From: The Atlantic

Why People Wait 10 Days to Do Something That Takes 10 Minutes

I’m trying to construct an alternative theory of myself in which I’m a tidy person. It’s not going well. Walking my recycling from my apartment to the trash room down the hall takes me anywhere from two minutes to a month. I hate looking at broken-down boxes and empty LaCroix cans in my apartment, but studies say humans are bad at prioritizing long-term goals over instant gratification, and I apparently find doing anything else much more gratifying.

It doesn’t take a scientist to explain why I might put off other things, such as doing my dishes. Those are annoying and kind of gross, and the primary reward is just being able to use them in the future. Still, at a certain point, the anxiety of not having done these tasks surpasses the annoyance of doing them in the first place. That’s an entirely predictable cycle that many otherwise productive people find themselves in when it comes to simple household jobs: A chore that I could feel good about completing in 10 minutes instead stresses me out for days or weeks.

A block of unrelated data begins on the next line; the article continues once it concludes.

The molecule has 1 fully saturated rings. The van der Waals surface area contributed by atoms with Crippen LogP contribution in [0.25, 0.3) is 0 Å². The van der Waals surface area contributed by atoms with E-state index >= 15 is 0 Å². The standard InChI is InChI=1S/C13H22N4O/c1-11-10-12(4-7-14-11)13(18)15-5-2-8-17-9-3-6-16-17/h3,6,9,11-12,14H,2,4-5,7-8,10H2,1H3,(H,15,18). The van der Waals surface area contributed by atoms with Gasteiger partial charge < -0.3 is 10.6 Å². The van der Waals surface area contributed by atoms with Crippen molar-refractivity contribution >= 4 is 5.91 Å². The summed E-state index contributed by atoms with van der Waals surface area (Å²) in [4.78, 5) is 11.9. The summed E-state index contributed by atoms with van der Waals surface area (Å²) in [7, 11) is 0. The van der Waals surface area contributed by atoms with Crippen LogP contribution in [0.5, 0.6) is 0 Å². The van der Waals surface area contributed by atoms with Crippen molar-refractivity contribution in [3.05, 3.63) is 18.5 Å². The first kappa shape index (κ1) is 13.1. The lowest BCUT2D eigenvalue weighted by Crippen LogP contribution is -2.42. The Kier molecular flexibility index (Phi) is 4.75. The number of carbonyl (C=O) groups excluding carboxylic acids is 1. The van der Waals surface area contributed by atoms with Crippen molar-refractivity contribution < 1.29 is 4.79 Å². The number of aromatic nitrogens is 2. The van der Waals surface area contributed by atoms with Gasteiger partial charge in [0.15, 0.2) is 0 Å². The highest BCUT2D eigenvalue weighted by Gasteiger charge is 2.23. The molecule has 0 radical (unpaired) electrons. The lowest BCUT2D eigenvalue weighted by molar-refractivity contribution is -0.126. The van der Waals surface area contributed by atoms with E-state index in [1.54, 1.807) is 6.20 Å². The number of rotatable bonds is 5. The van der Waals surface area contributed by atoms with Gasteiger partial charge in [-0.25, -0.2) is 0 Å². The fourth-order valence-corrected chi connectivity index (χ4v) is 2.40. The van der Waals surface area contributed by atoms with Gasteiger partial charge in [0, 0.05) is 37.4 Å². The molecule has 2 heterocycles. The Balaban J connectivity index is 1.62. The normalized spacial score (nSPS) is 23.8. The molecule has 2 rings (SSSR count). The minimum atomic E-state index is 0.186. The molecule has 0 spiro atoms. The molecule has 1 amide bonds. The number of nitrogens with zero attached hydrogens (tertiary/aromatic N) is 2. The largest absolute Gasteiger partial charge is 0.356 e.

It can be hard to understand why this behavior is so common. The topic is tempting fodder for self-styled gurus wielding empty motivational platitudes, but the underlying cause is complex—an odd cocktail of emotional and psychological dynamics, all conspiring to let my bedding remain dirty for another week.

According to the DePaul University psychology professor Joseph Ferrari, there are two distinct types of people who have a problem completing household chores in a timely manner: task delayers and chronic procrastinators. The scientific distinction between the two is hazy, but it comes down to pervasiveness. You might feel overwhelmed by your aversion to housework, but on its own, it’s not enough to be indicative of a chronic problem. All people procrastinate sometimes, Ferrari says, but for chronic procrastinators, it happens in all areas of life and has a negative impact on a person’s health and relationships. It’s a “lifestyle of avoidance,” he says.

Read the whole story: The Atlantic

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